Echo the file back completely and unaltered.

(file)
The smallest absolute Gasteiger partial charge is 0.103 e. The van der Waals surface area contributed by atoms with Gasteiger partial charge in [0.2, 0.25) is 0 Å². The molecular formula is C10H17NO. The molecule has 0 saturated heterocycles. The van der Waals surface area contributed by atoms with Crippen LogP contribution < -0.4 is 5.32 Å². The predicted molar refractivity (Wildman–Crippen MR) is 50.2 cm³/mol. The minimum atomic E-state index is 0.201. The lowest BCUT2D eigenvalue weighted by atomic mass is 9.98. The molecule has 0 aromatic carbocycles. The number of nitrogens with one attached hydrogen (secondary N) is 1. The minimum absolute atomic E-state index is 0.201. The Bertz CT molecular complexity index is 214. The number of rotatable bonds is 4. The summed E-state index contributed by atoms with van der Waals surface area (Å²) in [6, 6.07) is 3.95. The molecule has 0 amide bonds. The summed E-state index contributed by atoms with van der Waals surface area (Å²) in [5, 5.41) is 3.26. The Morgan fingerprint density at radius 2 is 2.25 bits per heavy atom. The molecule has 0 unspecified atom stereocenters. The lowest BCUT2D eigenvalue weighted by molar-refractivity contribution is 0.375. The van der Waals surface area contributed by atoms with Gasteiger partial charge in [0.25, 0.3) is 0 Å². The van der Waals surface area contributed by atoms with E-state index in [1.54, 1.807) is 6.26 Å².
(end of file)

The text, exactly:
The smallest absolute Gasteiger partial charge is 0.103 e. The van der Waals surface area contributed by atoms with Gasteiger partial charge in [0.2, 0.25) is 0 Å². The molecular formula is C10H17NO. The molecule has 0 saturated heterocycles. The van der Waals surface area contributed by atoms with Crippen LogP contribution < -0.4 is 5.32 Å². The predicted molar refractivity (Wildman–Crippen MR) is 50.2 cm³/mol. The minimum atomic E-state index is 0.201. The lowest BCUT2D eigenvalue weighted by atomic mass is 9.98. The molecule has 0 aromatic carbocycles. The number of nitrogens with one attached hydrogen (secondary N) is 1. The minimum absolute atomic E-state index is 0.201. The Bertz CT molecular complexity index is 214. The number of rotatable bonds is 4. The summed E-state index contributed by atoms with van der Waals surface area (Å²) in [6, 6.07) is 3.95. The molecule has 0 amide bonds. The summed E-state index contributed by atoms with van der Waals surface area (Å²) in [5, 5.41) is 3.26. The Morgan fingerprint density at radius 2 is 2.25 bits per heavy atom. The molecule has 0 unspecified atom stereocenters. The lowest BCUT2D eigenvalue weighted by molar-refractivity contribution is 0.375. The van der Waals surface area contributed by atoms with Gasteiger partial charge in [0.25, 0.3) is 0 Å². The van der Waals surface area contributed by atoms with E-state index in [1.54, 1.807) is 6.26 Å².